Wordsworth: A Life in Letters
Juliet Barker

Wordsworth: A Life in Letters

William Wordsworth is usually remembered as the quintessential Victorian Poet Laureate: a dull, worthy establishment figure, with impeccable middle-class, Tory, Anglican credentials, whose moralistic poetry has been required reading for generations of school children. Yet there is more to Wordsworth than "Daffodils" and "The Prelude". This selection of letters and autobiographical fragments introduces us to the real Wordsworth: the rebellious schoolboy, who vandalized his family portraits, became a supporter of the French Revolution and fathered an illegitimate daughter in France; the radical poet whose flouting of the conventions of the day attracted the ridicule of reviewers and forced him to endure 30 years of rejection, obscurity and financial hardship before achieving belated critical and popular success; the devoted brother, husband and father who could still write passionate love letters to his wife after ten years of marriage and the birth of five children; and finally, the revered patriarch whose poetry influenced a generation, whose opinions were sought by writers, politicians, churchmen and educationalists throughout the English-speaking world, but who thought nothing of vaulting walls, skating on the Lakes or climbing Helvellyn even in his 70s.

Book Details:

  • Author: Juliet Barker
  • Published Year: 2002
  • Rights Sold
    • UK: Penguin
Juliet Barker

Juliet Barker

Juliet Barker was educated at Bradford Girls' Grammar School and St Anne's College, Oxford, where she obtained a doctorate in medieval history. From 1983 to 1989 she was the curator and librarian of the Bronte Parsonage Museum. Her books include The Brontes, which won the Yorkshire Post Book of the Year Award and was short-listed for both the AT&T Non-Fiction Prize and the Marsh Biography Award, The Brontes: A Life in Letters, Wordsworth: A Life, Wordsworth: A Life in Letters.She is a frequent contributor to newspapers and appears regularly on radio and television. In 1999 she was one o...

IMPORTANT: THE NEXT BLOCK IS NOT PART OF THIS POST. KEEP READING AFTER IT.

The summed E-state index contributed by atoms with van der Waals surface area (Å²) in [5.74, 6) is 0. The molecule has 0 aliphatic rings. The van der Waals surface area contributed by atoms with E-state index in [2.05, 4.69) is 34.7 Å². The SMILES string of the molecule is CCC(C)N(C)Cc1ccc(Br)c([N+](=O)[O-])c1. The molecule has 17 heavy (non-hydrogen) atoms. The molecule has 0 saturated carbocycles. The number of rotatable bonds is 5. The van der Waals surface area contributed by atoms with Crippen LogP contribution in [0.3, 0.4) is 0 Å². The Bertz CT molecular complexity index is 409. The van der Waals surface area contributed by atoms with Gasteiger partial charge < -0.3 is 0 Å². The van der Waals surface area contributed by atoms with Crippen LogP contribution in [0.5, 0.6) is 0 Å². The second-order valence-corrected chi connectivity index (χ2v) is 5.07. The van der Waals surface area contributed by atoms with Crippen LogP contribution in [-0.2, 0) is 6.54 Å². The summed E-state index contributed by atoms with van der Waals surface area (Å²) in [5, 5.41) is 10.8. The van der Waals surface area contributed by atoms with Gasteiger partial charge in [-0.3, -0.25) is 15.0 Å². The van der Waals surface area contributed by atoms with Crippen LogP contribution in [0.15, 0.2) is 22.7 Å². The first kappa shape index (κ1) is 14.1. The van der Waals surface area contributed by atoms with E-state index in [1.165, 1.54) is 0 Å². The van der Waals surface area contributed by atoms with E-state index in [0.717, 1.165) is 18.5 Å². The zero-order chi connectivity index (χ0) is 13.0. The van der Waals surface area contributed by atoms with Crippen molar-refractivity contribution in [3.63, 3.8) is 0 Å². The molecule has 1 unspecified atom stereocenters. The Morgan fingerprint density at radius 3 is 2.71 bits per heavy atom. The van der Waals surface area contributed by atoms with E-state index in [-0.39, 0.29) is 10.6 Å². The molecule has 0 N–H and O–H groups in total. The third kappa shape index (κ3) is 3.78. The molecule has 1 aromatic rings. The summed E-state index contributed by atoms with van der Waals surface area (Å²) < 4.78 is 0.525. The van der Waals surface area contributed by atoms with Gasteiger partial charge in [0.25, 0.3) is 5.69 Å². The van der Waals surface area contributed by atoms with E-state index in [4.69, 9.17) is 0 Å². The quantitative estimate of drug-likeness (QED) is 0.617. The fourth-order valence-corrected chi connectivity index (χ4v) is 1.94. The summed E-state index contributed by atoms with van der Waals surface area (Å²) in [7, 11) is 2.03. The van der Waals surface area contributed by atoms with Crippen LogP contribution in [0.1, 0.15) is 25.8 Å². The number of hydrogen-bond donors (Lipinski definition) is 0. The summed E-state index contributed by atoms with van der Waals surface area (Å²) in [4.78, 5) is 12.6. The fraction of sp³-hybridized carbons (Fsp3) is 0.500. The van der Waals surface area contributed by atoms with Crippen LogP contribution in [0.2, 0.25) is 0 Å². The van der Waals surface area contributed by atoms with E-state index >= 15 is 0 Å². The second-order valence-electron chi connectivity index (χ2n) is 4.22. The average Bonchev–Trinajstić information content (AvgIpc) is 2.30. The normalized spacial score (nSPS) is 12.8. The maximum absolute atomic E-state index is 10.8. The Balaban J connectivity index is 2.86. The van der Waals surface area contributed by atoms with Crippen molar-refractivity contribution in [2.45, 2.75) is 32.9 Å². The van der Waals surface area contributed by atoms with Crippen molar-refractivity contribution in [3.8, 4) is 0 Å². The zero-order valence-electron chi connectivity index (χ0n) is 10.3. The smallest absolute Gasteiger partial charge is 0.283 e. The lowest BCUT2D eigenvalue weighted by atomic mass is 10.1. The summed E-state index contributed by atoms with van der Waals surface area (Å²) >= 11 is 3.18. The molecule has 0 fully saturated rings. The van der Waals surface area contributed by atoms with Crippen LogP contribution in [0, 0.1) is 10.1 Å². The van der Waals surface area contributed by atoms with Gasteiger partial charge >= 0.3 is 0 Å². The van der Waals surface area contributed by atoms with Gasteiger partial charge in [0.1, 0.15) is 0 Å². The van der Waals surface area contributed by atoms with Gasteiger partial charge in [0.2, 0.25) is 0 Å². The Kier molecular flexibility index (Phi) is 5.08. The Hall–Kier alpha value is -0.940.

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Book Reviews

  • "An enjoyable book, sympathetically selected and annotated, and making a fine companion to Juliet Barker’s biography . . . not to be missed"
    Angela Leighton, Times Literary Supplement
  • "Dr Barker’s judicious selection (and interweaving paragraphs) shows us Wordsworth the writer in a way not possible in a biography that seeks to explain the life as well . . . [it] allows us to hear the man himself"
    Kate Chisholm, Sunday Telegraph
  • "Works surprisingly well . . . These letters also give us domestic details of a type too insubstantial to be noticed in a biography, but nevertheless charming . . . it makes a good story"
    Adam Sisman, The Literary Review
  • "Intense, shrewd . . . The book’s main attraction . . . is something more diffuse: the general impression of Wordsworth as a recognisably decent, kind and likeable person"
    Andrew Motion, Financial Times